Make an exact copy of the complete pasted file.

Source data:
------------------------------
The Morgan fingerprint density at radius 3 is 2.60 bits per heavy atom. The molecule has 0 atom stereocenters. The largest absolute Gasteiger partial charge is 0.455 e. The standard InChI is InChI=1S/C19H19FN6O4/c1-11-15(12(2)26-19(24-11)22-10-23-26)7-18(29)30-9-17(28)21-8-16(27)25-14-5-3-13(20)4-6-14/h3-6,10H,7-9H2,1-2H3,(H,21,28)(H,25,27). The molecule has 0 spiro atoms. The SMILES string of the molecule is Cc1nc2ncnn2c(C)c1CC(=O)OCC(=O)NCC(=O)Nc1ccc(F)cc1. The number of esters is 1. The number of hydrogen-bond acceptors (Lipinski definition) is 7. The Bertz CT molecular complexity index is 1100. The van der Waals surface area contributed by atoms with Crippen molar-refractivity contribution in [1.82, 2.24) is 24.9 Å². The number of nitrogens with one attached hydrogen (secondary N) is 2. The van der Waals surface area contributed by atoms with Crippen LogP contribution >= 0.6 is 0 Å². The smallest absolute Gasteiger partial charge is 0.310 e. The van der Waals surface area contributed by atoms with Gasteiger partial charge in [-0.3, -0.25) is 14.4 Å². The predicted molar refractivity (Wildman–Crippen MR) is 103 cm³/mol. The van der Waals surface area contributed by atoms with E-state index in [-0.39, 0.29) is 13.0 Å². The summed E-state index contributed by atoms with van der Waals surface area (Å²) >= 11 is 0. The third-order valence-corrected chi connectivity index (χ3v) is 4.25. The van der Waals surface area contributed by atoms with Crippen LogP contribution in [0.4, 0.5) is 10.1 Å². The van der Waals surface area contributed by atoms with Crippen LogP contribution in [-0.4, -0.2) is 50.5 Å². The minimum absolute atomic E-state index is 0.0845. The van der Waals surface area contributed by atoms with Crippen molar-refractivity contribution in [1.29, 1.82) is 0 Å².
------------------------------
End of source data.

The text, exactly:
The Morgan fingerprint density at radius 3 is 2.60 bits per heavy atom. The molecule has 0 atom stereocenters. The largest absolute Gasteiger partial charge is 0.455 e. The standard InChI is InChI=1S/C19H19FN6O4/c1-11-15(12(2)26-19(24-11)22-10-23-26)7-18(29)30-9-17(28)21-8-16(27)25-14-5-3-13(20)4-6-14/h3-6,10H,7-9H2,1-2H3,(H,21,28)(H,25,27). The molecule has 0 spiro atoms. The SMILES string of the molecule is Cc1nc2ncnn2c(C)c1CC(=O)OCC(=O)NCC(=O)Nc1ccc(F)cc1. The number of esters is 1. The number of hydrogen-bond acceptors (Lipinski definition) is 7. The Bertz CT molecular complexity index is 1100. The van der Waals surface area contributed by atoms with Crippen molar-refractivity contribution in [1.82, 2.24) is 24.9 Å². The number of nitrogens with one attached hydrogen (secondary N) is 2. The van der Waals surface area contributed by atoms with Crippen LogP contribution >= 0.6 is 0 Å². The smallest absolute Gasteiger partial charge is 0.310 e. The van der Waals surface area contributed by atoms with Gasteiger partial charge in [-0.3, -0.25) is 14.4 Å². The predicted molar refractivity (Wildman–Crippen MR) is 103 cm³/mol. The van der Waals surface area contributed by atoms with E-state index in [-0.39, 0.29) is 13.0 Å². The summed E-state index contributed by atoms with van der Waals surface area (Å²) >= 11 is 0. The third-order valence-corrected chi connectivity index (χ3v) is 4.25. The van der Waals surface area contributed by atoms with Crippen LogP contribution in [0.4, 0.5) is 10.1 Å². The van der Waals surface area contributed by atoms with Crippen LogP contribution in [-0.4, -0.2) is 50.5 Å². The minimum absolute atomic E-state index is 0.0845. The van der Waals surface area contributed by atoms with Crippen molar-refractivity contribution in [1.29, 1.82) is 0 Å².